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Mild Mannered Reviews - Justice League Adventures

Justice League Adventures #34

Justice League Adventures #34

Scheduled to arrive in stores: August 4, 2004

Cover date: October 2004

Writer: Stuart Moore
Penciller: Tim Levins
Inker: Mick Gray

"Past Tense"

Michael (George) O'Connor Reviewed by: Michael O'Connor

Just after Bruce Wayne's parents have been killed, a female hand reaches through a portal and steals a shell casing (though, in the story, it's said to be a bullet).

And after young Kal-El has arrived on Earth, that same feminine hand reaches through time to tear off part of the rocketship's hull.

The hand belongs to Wonder Woman, who now belongs to a very, very old Lex Luthor. The villain has somehow controlled Diana's mind and is putting together a magical spell that will eliminate the Justice League. Luthor only requires a single artifact from each of the heroes' pasts in order to drain off their life forces and grant that power to a brainwashed Wonder Woman.

When Superman and Batman track down Luthor and Diana, they learn the truth: Luthor has gone back in time to eliminate the heroes; this time he has decided that, instead of science, he will use magic.

But when Wonder Woman attacks the weakened heroes, her willpower overwhelms the spell. Though she attacks Superman by picking him up and throwing him, she hurls him into the magic shrine, thus crippling the effects. The aged Luthor escapes through a time portal just as a younger Luthor, cozy in his prison bed, considers new plans to take out the Justice League.

Later, Superman is surrounded by his friends from the Justice League as he adds a new trophy to his collection - a piece of the rocketship from Krypton.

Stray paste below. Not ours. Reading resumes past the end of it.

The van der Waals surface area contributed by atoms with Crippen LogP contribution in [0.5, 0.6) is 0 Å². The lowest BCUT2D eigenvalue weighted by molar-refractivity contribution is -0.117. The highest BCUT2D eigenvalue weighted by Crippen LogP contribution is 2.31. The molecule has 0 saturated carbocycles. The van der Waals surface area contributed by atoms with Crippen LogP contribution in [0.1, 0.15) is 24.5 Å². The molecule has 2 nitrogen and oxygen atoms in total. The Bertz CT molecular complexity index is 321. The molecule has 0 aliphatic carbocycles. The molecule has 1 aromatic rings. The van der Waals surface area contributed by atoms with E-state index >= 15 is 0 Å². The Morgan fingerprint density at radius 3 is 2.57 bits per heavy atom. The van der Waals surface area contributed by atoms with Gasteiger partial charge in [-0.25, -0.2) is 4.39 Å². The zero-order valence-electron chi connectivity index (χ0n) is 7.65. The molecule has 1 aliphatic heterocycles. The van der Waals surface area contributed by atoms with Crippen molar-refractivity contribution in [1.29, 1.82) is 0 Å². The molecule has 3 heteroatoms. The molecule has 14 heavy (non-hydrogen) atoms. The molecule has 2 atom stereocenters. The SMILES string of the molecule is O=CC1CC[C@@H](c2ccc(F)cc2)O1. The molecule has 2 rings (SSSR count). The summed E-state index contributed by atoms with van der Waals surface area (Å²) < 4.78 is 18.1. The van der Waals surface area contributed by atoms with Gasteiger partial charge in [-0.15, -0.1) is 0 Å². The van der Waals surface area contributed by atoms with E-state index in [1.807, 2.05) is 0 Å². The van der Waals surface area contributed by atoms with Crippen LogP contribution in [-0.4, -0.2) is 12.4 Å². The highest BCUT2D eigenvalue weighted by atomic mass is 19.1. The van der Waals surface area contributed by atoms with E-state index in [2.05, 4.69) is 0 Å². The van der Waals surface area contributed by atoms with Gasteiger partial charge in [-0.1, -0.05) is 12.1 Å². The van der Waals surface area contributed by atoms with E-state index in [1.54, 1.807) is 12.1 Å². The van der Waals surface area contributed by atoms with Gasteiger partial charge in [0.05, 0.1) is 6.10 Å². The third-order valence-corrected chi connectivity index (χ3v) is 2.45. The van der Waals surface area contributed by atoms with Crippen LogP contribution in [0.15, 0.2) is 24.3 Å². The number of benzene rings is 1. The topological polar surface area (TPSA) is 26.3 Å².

Meanwhile, Batman's memento is hurled into the depthless abyss of the Batcave. As he puts it, he doesn't need any more reminders.

3Story - 3: Normally, a story like this would warrant a 2. Just on narrative merits alone, it falls short. There are gaping plot holes. For instance, if Luthor can travel through time, why does he choose to attack at a moment when the League is fully formed and operational? Why not take them all out before he lost LexCorp? And if he can send a brainwashed Diana through time, why not have her just reach her hand through a portal and snap Bruce's and Clark's necks? And if he can drain the life forces of the League members, why take the chance of granting them to Diana when he could just give them to himself? I could go on and on, but the story isn't the strong selling point for this issue. Rather, it's the dialogue and the interaction between Batman and Superman that's considerably well-done. From a structural point of view, the only thing that works is the framing of the two characters at the beginning and end of the story. It's especially effective in cutting to the core of these characters and revealing their fundamental differences.

4Art - 4: It's a nice looking book. Levins and Gray make a good team. While there aren't many opportunities for gorgeous action spreads, the layouts have strong and coherent storytelling. The old Lex Luthor looks really creepy, and Superman and Batman are really flip sides of a coin in posture, reactions, and positioning on the page. Solid artwork like this strengthens a feeble narrative and adds that extra zing to good dialogue.

3Cover Art - 3: Not good, not bad. Absolutely middle-of-the-road. Very ordinary and simple looking but not ugly. Can I say "mediocre" any other way?

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Note: Month dates are from the issue covers, not the actual date when the comic went on sale.

January 2004

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